You know the situation. You reach down to pick up a shoe or other small object and upon standing upright, your back seizes and you yelp in pain. What happened?

Why would something so simple, like picking up a pencil from the floor, cause such an injury?

No matter what you tried to pick up, it’s usually not the weight of the object, but rather, how you picked it up. Discovering the reason for your pain is usually not the most immediate thing on your mind. All you want to do is figure out how to stand up and get rid of this terrible pain.

Depending on your symptoms, level of pain, and mechanism of injury, there are steps you need to take after sustaining an Acute Low Back Injury. If the pain or symptoms do not subside within seven days, or if you experience any neurological symptoms, such as sciatica, numbness, loss of strength, or unrelenting pain, contact your local Therapeutic Associates Physical Therapist (PT) and/or Primary Care Physician (PCP) for specific guidance.

Commonly referred to as “throwing your back out” when reaching for something, bending over improperly, or even sneezing, there are some simple steps you can take to reduce the inflammatory reaction and get movement going again. (If you cannot perform these steps, we recommend you contact your PT and/or PCP for specific guidance.)

Try to stand up, if possible, and walk around a bit. It may be uncomfortable, but if you can manage, it will help to loosen your lower back muscles. Try light walking for five minutes and prepare for step two, below. If you are unable to walk around, move straight to step two.

Obtain a cold pack, wet towel with very cold water, or bag of frozen peas. Find a position of comfort, such as lying on your back with your legs up on an ottoman or pillows. Place the cold pack under your lower back or area of pain for 15–20 minutes. If unable to lie on your back, or if your cold pack is too big, try lying on your stomach with a few pillows under your abdomen and the cold pack on the sore area. Avoid using heat if you are in acute pain (this can be like gasoline on a fire), but you may use heat if you are a bit sore or just feeling tight. If unsure, use cold.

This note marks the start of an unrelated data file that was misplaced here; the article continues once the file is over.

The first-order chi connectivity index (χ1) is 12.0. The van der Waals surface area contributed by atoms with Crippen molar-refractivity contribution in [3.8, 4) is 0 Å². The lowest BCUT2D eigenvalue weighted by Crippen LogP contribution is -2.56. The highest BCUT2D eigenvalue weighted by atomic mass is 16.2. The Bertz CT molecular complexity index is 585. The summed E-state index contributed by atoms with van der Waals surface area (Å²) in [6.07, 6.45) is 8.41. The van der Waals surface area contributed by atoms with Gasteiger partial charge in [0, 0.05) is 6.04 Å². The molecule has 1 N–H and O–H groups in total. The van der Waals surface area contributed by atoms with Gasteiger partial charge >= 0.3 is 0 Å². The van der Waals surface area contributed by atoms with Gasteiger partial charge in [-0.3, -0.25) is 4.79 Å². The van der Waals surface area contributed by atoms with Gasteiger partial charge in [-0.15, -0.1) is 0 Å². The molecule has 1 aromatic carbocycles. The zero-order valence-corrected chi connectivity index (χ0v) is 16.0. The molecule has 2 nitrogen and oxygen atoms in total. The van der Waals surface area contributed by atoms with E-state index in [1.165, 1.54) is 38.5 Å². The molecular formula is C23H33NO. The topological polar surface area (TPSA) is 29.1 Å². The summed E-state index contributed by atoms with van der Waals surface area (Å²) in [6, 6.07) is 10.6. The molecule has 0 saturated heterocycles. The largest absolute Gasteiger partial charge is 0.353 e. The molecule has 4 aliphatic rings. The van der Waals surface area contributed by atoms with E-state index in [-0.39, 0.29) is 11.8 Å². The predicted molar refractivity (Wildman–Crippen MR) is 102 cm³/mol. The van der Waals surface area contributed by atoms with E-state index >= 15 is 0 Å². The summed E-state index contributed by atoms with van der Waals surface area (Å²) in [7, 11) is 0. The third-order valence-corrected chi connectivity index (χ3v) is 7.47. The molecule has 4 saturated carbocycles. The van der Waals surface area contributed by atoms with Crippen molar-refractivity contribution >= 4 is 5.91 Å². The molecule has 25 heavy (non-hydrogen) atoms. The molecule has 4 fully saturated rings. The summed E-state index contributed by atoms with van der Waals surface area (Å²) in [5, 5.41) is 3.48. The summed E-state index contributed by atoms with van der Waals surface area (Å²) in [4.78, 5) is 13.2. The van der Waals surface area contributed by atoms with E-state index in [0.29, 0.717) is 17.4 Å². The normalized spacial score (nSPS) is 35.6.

After 15–20 minutes of using cold, attempt to stand up properly and walk around. Make sure to roll to your side, bring knees to chest, then push up into a sitting position once your feet go off the bed. It may be painful, but this is a much less painful way of standing up than trying to sit straight up. You will want to let your back thaw out for at least 90 minutes before applying a cold pack again.

Make sure you avoid prolonged computer use, sitting in one place, or driving during this acute phase, as these activities can aggravate your symptoms.

When lying down, utilize proper sleeping positions. Lie on your side with one pillow under your head, one between your knees, and one to hug onto; OR, lie on your back with pillows under the back of your knees.

Use proper body mechanics when reaching for objects on the floor. Bend at your knees and squat down rather than bending at your back.

There are some basic movements/exercises you can use to work on early mobility and decrease muscle spasms. Try lying on your back with knees bent up and feet flat on ground. Pull one knee to your chest using your hands. Hold for five seconds, and then repeat with other knee. Do 10–20 repetitions three different times throughout the day. An alteration of this exercise is to try the same exercise by pulling both knees to your chest. If these cause too much pain or worsen your condition, cease and contact your PT/PCP.

Using a combination of gentle movements, light walking, positions of comfort and cold/heat applications may dramatically improve the next 24 to 48 hours. If you are not in acute pain, but sense that it is just tightness/soreness, it is ok to try 15–20 minutes of heat. If symptoms worsen after using heat, immediately put cold applications on as specified above.

Attempt to slowly work back into normal activity as tolerated over the next couple of weeks. If you are unable to return to normal activity, feel like your condition is worsening, or you experience any neurological signs/symptoms as described above, contact your Therapeutic Associates Physical Therapist or PCP immediately.